Cahokia township constitutes what is known as town 7. range 6 west, and is bounded on the north by Honey Point
township, on the west by Gillespie, on the south by Staunton township, and on the east by Montgomery county. It
lies in the southeastern portion of the county and the land is rolling prairie, well drained by Cahokia creek and
its tributaries. There is also some timber to be found.
Ephraim Powers settled near the southeastern corner of the township about 1828. and in 183o Thomas Kinder and his
family located on section 11. In 1831 Peter B. Karnes and family settled here. Soon afterward others who came were
John Kinder, Amos Snook, B. L. Dorsey, John Blevins, To1ton Blevins, Lodwick Jones and Nathan Duncan. All these
settlers at once made improvements and developed good farms.
The first birth in the township was that of William S. Karnes, son of Peter B. and Sarah Ann Karnes, whose birth
occurred May 3o, 1832.
The first death was that of Mrs. Kinder in May, 1832.
The first marriage also occurred in the spring of 1832, the contracting parties being Christopher Kinder and Miss
Mary Ann Cook.
The first religious services were held in 1834 at the home of James Caulk, by William Burg, a United Baptist minister.
Larkin Craig was also a pioneer minister of this locality.
The United Baptist people erected the first church here about 1840. It was located on section 2, on land belonging
to Thomas Kinder. It was built of logs and served as well for school purposes. A man by the name of Arnold was
the first teacher here. This building was finally destroyed by fire.
The first schoolhouse was built of logs, on section 10, about the year 1835. The first teachers in this school
were Evan Hazzard and John Wilton.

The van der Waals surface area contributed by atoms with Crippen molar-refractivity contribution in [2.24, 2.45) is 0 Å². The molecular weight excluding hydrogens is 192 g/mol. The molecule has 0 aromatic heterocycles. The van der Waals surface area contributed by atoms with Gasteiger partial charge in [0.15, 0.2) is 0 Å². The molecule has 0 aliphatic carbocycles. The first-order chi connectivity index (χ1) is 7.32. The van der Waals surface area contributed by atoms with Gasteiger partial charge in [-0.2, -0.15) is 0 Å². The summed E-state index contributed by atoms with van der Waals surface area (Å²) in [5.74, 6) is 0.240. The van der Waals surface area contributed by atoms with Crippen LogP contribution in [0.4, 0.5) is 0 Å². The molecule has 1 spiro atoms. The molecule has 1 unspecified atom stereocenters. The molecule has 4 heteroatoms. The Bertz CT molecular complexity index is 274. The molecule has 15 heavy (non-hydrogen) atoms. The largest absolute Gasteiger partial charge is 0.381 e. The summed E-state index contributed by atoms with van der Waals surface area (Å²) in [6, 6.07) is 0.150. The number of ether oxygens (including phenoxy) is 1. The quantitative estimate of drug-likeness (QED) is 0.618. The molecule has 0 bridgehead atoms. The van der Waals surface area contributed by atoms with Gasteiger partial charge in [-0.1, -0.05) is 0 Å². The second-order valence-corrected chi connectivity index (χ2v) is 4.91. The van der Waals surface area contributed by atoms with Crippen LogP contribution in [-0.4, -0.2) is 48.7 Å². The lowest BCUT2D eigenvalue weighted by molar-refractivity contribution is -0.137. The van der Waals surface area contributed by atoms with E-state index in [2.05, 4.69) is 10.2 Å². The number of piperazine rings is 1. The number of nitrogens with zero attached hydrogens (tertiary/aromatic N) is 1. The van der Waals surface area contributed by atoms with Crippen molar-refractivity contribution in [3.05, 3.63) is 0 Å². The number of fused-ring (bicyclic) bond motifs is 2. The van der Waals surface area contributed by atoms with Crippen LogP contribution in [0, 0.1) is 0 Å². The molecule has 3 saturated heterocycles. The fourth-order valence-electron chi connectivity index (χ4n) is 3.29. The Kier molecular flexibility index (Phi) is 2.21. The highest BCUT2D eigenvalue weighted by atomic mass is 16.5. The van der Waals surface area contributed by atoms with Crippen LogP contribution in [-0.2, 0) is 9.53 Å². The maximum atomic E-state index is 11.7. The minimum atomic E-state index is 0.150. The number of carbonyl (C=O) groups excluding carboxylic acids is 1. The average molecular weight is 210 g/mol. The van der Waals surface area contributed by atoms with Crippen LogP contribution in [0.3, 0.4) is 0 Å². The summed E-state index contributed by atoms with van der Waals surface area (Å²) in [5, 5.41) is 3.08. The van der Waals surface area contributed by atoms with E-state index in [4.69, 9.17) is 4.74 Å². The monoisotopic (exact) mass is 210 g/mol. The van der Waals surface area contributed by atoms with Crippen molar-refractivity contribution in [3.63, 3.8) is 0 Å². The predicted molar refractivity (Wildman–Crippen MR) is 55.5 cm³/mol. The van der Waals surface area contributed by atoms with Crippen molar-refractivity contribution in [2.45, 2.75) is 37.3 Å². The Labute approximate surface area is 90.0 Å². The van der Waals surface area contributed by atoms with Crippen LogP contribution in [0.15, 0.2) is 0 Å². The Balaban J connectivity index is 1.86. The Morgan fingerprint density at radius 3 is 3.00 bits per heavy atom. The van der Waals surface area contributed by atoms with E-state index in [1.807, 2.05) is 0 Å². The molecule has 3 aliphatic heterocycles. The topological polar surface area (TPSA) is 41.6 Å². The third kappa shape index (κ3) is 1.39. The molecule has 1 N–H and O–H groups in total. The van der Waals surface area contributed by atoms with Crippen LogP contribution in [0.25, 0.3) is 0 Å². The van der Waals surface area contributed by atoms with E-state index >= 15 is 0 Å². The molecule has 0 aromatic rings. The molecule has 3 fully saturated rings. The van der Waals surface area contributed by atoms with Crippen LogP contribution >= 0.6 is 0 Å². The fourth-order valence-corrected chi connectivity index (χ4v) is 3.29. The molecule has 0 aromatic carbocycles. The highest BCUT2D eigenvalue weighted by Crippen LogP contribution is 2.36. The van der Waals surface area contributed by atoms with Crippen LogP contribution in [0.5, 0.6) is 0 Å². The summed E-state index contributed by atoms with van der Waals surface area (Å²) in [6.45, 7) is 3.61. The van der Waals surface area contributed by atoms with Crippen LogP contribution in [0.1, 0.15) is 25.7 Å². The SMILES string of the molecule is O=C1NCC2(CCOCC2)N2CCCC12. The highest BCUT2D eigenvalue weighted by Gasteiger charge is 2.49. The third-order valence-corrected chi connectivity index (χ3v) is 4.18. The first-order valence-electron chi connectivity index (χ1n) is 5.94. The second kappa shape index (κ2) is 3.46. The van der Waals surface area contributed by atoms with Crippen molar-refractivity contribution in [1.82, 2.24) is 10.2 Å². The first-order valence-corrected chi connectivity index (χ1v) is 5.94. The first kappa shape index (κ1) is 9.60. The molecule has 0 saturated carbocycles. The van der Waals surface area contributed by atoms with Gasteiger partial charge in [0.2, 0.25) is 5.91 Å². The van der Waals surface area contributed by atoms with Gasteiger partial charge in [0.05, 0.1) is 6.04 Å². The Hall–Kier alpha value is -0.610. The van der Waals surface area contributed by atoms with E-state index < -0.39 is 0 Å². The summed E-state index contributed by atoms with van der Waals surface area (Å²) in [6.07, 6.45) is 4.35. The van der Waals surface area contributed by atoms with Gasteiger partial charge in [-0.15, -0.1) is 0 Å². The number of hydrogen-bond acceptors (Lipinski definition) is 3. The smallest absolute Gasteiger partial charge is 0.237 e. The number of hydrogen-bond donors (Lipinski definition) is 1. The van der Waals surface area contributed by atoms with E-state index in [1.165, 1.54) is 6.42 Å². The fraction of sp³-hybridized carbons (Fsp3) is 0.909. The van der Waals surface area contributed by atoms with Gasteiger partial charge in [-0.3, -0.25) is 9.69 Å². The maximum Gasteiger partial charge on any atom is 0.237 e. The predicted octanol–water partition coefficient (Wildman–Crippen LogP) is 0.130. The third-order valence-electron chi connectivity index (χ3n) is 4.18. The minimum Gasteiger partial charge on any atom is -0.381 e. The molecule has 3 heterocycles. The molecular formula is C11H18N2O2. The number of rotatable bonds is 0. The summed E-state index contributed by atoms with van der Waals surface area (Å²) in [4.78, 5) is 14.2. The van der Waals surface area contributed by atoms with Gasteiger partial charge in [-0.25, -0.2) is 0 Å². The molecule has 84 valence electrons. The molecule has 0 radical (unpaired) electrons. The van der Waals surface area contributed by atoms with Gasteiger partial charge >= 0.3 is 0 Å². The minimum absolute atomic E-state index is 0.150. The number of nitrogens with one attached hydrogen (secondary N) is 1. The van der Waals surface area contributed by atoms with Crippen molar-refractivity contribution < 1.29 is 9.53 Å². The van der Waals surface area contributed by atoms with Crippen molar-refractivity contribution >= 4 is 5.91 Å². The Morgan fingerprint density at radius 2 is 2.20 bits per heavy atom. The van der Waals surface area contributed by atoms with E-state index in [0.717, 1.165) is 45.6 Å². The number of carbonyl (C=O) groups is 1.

John Blevins built the first blacksmith shop in 1833 and was the first blacksmith in this district.
Eaton & English put up the first grist mill, which was operated by horse power.
The first entries of land were made as follows: John Nevins, eighty acres on section 10, April 22, 1831; Peter
Kinder, eighty acres on section 10, May 9, 1831; George A. and John Kinder, the same amount on the same section
on that date, while Jacob and William Kinder entered at the same time eighty acres on section 14. Others of the
early settlers were Nancy Snook, Larkin Craig, Nancy Keel, George Bayless, Hugh Rice, William Anderson William
Eickmeyer, E. S. Holme and J. M. Rhoads.
The village of Clyde lies on section 3, in the northeastern part of the township and is located on the Indianapolis
& St. Louis railroad. Robert J. Hornsby was proprietor of the village and it was surveyed and platted by F.
H. Chapman in 1854.
Benld is one of the growing mining towns of Macoupin county. In the census of 1900, it was not mentioned, but
the census of 1910 gives it a population of 1,912. Most of this population is made up of foreigners who gain a
livelihood from the large mines located there. The village is substantially built, with probably a half dozen brick
business structures in the center of the place.
The Macoupin County railroad passes through the town and the Illinois Traction System's electric road passes on
its western border, giving its people easy access to the outside world.
FIRST NATIONAL BANK.
The First National Bank of Benld was chartered in 1905, with a capital stock of $25,000. Its president is F.
W. Edwards and cashier, C. R. Eagle. The last published report of this national institution showed deposits to
the amount of $65,000.